A steady stream of Syrians, mainly from the cities of Aleppo, Damascus and Dara's, also continues to arrive in Lebanon. There are now 51,000 Syrian refugees who have registered or applied to register with UNHCR there. Many thousands of recent arrivals have not yet approached UNHCR to register, the UN agency said.

However, UNHCR operations in Lebanon, where the organization had opened a new refugee registration centre two weeks ago, are being hindered by an eruption of fighting in the northern port city of Tripoli between supporters and opponents of the Syrian government.

"The registration centre was open until yesterday with reduced staff as about half of them live in areas affected by shooting," said Edwards. "In the Bekaa valley in eastern Lebanon, registration of refugees is also affected because of security concerns in the wake of kidnapping of Syrians in the area."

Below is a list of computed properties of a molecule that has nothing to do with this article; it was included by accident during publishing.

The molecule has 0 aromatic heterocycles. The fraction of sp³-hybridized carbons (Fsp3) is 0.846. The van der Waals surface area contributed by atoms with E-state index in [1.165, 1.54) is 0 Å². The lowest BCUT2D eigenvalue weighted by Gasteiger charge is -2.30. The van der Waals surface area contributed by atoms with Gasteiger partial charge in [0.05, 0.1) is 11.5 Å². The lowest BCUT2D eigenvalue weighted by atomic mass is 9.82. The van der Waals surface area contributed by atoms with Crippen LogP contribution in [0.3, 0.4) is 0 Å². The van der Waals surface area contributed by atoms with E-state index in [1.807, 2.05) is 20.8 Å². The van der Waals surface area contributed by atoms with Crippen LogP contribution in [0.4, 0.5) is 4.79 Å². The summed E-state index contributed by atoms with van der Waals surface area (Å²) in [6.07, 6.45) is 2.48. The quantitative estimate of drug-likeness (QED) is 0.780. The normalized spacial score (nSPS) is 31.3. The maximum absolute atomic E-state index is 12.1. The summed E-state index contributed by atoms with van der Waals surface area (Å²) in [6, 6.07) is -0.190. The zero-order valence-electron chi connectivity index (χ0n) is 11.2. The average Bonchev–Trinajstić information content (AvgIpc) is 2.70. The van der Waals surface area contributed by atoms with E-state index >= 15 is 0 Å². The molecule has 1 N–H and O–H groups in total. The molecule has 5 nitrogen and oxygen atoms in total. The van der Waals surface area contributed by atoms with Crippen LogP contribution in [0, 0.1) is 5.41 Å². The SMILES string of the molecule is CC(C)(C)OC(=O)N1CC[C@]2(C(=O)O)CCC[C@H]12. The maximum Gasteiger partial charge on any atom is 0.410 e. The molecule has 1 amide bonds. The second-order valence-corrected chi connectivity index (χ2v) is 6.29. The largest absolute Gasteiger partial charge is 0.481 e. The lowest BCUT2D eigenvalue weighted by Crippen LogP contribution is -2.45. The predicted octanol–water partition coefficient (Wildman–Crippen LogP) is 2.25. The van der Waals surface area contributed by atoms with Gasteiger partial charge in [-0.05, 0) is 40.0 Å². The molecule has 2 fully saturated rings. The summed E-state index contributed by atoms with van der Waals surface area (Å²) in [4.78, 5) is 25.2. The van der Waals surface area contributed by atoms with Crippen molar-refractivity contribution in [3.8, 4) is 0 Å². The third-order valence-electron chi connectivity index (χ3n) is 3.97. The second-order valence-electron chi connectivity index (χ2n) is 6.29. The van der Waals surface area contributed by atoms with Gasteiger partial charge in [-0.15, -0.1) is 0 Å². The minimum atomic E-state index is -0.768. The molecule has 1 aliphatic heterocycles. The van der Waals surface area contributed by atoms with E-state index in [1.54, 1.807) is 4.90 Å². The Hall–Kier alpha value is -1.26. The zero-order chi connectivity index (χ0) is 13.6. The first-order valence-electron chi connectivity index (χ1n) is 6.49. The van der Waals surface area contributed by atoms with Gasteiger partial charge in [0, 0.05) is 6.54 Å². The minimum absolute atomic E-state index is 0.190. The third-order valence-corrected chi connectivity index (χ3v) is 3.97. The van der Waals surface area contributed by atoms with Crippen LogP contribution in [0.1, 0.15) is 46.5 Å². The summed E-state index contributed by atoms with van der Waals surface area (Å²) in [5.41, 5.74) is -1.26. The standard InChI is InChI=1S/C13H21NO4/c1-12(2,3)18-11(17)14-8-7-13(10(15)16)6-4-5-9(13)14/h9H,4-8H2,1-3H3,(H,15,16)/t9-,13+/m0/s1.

UNHCR is concerned that the deteriorating security will disrupt its efforts to find and prepare shelter for some 500 Syrian refugees who have been temporarily housed in schools but must move before classes resume next month.

The continued flow of Syrian refugees into Iraq has slowed over the last week, UNHCR said, but there was a slight increase in the Kurdistan region of Iraq and the total for all Iraq now stands at 15,898.

In addition, many Iraqi refugees who had once found shelter in Syria have now fled back to their homeland. Several who were interviewed by UNHCR protection staff reported that they had been robbed on the road between Damascus and the Iraqi border.

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Iraqi Refugees in Jordan